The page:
BY JOE GURINA
EVEN THOUGH you are living with a disability, how you live your life does not have to differ from anyone else.
People living with disabilities are able to live life to the fullest and do what abled bodied people can do. Take a leaf out of Sadam’s book.
Sadam is vision impaired but he can perform normal everyday tasks just like those who are blessed with the gift of sight.
This reporter witnessed this blind man go about his daily chores without a worry in the world. A feat that is quite amazing for one who cannot see his way around.
Sadam intends to undergo a proper eye examination and he is busy tending his peanuts and kaukau (sweet potatoes) to sell to meet the costs.
From Domara village in the Cloudy Bay area of Abau District in the Central Province, Mavo Manu was not born blind and had lived a normal life from since birth. Born in 1962, he was nicknamed ‘Sadam’ but he succumbed to blindness in 1990.
Sadam married his beautiful wife from Domara in 1980 and produced four beautiful children, three girls and one boy. Life was normal for them until 1989 when the good Lord took away his dear wife’s life.
Having just discovered his disability and with four young children to bring up without a mother’s love and support, Sadam struggled to provide for his children.
“No matter with the disability I had, I sacrificed myself to bring up my kids. To make ends meet for my kids’ school fees and other necessities in life, I weaved mats to sell as this was the only avenue I sourced income,” he said.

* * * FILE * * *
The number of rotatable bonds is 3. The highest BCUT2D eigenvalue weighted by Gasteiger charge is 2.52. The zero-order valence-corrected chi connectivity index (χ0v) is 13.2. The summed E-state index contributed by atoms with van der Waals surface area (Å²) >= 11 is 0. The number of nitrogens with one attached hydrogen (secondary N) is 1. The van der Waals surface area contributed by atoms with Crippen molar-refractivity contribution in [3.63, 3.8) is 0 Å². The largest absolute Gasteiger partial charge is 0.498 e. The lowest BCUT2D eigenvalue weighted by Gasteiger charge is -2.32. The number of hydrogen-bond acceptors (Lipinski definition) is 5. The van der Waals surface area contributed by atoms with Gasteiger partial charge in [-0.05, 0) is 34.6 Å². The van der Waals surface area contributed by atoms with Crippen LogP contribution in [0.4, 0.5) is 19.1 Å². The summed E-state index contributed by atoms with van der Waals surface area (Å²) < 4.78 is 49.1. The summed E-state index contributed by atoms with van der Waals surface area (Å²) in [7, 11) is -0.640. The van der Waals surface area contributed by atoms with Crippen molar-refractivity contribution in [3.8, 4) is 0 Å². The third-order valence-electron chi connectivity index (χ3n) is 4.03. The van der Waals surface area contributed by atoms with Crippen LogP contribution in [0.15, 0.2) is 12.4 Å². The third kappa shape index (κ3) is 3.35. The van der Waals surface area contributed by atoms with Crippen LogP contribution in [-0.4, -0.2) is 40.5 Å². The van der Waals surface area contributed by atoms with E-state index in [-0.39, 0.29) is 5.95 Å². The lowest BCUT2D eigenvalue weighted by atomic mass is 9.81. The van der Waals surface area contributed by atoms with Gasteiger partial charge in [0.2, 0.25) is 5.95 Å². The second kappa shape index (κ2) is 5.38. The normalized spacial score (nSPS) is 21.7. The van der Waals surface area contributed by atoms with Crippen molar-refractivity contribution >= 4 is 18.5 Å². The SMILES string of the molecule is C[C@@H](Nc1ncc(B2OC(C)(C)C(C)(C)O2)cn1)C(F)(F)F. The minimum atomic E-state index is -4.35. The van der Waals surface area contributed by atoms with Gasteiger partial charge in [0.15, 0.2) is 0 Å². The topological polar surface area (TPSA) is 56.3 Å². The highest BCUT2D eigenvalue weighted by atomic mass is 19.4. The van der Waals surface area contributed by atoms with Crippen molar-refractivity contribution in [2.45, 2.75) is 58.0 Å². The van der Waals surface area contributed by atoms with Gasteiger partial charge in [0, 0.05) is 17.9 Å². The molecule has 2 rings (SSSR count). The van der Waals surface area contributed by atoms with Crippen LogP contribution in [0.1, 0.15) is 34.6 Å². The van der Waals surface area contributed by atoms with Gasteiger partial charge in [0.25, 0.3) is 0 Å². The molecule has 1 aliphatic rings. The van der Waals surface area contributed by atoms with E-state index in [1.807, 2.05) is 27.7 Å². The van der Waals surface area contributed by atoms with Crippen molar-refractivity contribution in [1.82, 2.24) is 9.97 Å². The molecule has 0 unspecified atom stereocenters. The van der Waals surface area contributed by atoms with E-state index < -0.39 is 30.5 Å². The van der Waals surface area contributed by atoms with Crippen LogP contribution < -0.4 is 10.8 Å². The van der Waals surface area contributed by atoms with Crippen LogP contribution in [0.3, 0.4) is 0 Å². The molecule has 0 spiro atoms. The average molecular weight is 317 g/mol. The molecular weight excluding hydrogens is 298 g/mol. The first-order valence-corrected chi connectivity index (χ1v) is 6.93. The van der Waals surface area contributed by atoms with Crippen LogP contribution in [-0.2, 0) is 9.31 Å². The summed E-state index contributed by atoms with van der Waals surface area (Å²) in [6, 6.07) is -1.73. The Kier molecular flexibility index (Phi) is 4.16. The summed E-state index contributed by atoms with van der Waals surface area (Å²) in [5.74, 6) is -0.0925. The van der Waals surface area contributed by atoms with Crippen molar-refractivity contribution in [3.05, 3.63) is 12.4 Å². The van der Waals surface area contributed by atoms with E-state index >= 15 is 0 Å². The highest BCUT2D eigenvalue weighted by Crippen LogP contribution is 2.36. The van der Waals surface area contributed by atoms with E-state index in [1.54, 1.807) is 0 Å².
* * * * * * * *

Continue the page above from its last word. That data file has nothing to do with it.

His vision is 80% and his greatest wish is to seek medical assistance. But he cannot save the required money for the medical examination as he is concentrating on his last born son’s school fees who is in grade seven at Domara Primary school.
Sadam has seven granchildren from his three daughters.
With the aim to go for the eye examination, he is planting peanuts and kaukaus to sell and pay the remainder of his child’s school fees this year while the rest of the money will go towards his medical examination.
Despite his disability, Sadam has stood up and taken on the role as mother and father to his children.
This man though being blind, had sacrificed his time and effort in doing whatever that is possible for a change in life.
Phil Fitzpatrick comments: “This was in the Weekend Courier last week. I wonder if PNG Attitude readers would like to make a donation?” Phil, if you can identify how to get the money to Sadam, I'm good for $100 - KJ